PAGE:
Keyword
in
Collection
Date
to
Why I left the church
Image 31
Citation
MLA
APA
Chicago/Turabian
McCabe, Joseph, 1867-1955. Why I left the church - Image 31. 1912. Special Collections, University of Houston Libraries. University of Houston Digital Library. Web. August 5, 2020. https://digital.lib.uh.edu/collection/scpamp/item/1058/show/1040.

Disclaimer: This is a general citation for reference purposes. Please consult the most recent edition of your style manual for the proper formatting of the type of source you are citing. If the date given in the citation does not match the date on the digital item, use the more accurate date below the digital item.

McCabe, Joseph, 1867-1955. (1912). Why I left the church - Image 31. Socialist and Communist Pamphlets. Special Collections, University of Houston Libraries. Retrieved from https://digital.lib.uh.edu/collection/scpamp/item/1058/show/1040

Disclaimer: This is a general citation for reference purposes. Please consult the most recent edition of your style manual for the proper formatting of the type of source you are citing. If the date given in the citation does not match the date on the digital item, use the more accurate date below the digital item.

McCabe, Joseph, 1867-1955, Why I left the church - Image 31, 1912, Socialist and Communist Pamphlets, Special Collections, University of Houston Libraries, accessed August 5, 2020, https://digital.lib.uh.edu/collection/scpamp/item/1058/show/1040.

Disclaimer: This is a general citation for reference purposes. Please consult the most recent edition of your style manual for the proper formatting of the type of source you are citing. If the date given in the citation does not match the date on the digital item, use the more accurate date below the digital item.

URL
Embed Image
Compound Item Description
Title Why I left the church
Series Title Pamphlets for the million; no. 1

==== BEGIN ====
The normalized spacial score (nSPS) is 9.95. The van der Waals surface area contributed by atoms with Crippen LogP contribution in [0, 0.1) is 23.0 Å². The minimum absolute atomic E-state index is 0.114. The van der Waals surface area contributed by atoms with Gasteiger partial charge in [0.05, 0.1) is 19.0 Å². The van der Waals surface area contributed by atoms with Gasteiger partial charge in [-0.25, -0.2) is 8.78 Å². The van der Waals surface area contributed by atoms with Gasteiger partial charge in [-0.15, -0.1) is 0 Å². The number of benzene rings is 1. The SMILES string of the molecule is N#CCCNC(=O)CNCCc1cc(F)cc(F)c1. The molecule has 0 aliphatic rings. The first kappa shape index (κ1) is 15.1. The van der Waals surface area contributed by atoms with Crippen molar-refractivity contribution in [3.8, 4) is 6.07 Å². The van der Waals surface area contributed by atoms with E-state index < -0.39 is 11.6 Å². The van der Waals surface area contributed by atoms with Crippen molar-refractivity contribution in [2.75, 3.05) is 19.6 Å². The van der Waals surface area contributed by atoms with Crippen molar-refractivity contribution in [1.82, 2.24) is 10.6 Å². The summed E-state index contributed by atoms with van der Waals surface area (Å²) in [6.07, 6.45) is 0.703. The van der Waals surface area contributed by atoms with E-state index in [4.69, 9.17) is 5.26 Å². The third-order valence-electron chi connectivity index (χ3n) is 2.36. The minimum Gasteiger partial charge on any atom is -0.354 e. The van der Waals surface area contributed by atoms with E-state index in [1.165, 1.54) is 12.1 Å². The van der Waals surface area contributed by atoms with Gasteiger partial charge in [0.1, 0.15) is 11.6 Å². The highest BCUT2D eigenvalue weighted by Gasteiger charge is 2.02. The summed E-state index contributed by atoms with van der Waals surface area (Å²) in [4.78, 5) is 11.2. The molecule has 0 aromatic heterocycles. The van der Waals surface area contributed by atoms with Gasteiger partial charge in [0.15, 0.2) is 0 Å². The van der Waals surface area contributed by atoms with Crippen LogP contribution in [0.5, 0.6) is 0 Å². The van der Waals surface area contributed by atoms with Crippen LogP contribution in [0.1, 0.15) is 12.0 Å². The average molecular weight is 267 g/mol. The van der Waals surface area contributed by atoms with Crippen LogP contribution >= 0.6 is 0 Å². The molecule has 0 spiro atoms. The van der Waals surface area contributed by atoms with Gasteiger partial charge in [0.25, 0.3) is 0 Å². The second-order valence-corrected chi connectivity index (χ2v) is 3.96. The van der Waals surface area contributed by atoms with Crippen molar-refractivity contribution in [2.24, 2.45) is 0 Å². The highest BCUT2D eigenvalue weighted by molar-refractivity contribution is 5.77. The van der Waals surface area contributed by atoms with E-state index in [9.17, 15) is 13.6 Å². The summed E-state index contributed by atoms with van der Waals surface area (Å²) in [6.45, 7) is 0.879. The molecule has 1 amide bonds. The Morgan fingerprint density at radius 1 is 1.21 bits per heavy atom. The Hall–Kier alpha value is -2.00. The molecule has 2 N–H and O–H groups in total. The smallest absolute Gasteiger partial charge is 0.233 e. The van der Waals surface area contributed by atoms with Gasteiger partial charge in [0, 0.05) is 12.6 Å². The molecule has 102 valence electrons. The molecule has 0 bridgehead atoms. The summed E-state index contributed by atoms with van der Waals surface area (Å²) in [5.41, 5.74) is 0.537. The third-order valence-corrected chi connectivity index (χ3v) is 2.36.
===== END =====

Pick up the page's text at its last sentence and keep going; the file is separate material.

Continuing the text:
Creator (LCNAF)
  • McCabe, Joseph, 1867-1955
Contributor (LCNAF)
  • Rationalist Press Association
Publisher Watts & Company
Place of Creation (TGN)
  • London
Date 1912
Subject.Topical (LCSH)
  • Catholic ex-priests
  • Personal narratives
Subject.Name (LCNAF)
  • McCabe, Joseph, 1867-1955
Genre (AAT)
  • pamphlets
Language English
Type (DCMI)
  • Text
Original Item Extent 46 pages; 19 cm.
Original Item Location BX4668.3.M33A3 1912
Original Item URL http://library.uh.edu/record=b8304505~S11
Original Collection Socialist and Communist Pamphlets
Digital Collection Socialist and Communist Pamphlets
Digital Collection URL http://digital.lib.uh.edu/collection/scpamp
Repository Special Collections, University of Houston Libraries
Repository URL http://libraries.uh.edu/branches/special-collections
Use and Reproduction This item is in the public domain and may be used freely.
File Name index.cpd
Item Description
Title Image 31
Format (IMT)
  • image/jpeg
File Name uhlib_5792348_030.jpg
Transcript WHY 1 LEFT THE CHURCH 3i matter, the most delicate structures are preserved : if a phonogram were fossilised, the new matter would reproduce the original air as faithfully as the renewed brain reproduces the impressions of the past. If there is no satisfactory evidence of the spirituality of the soul, the question of its immortality is superfluous. To entertain the thought seriously, we must admit in man an incorruptible substance, capable of thought and volition, without the cooperation or instrumentality of a brain. I do not for a moment consider that thought and volition are, as yet, satisfactorily explained as cerebral functions ; no one can expect it of a science still in its infancy. But I see no proof that thought and volition have any intrinsic character evidently demanding a spiritual agency. All that is offered in the way of proof amounts to the assertion that they are at present very clearly and sharply marked off from all other forces. Science has bridged over many such gulfs in the past, and its constructive powTer is intensifying every year. Moreover, it is easy to see the vast progress that has been made in that direction during the last half-century. The investigations of the psycho-physicist, of the pathologist, and of the criminologist point exclusively in the direction of Materialism. The evolution of the nervous system in the human individual and in the animal kingdom has a significance that points in the same direction. When Germany became sick of metaphysics, and commenced its laborious and brilliant career of physical science, it is remarkable how quickly its Idealism and Spiritualism were re-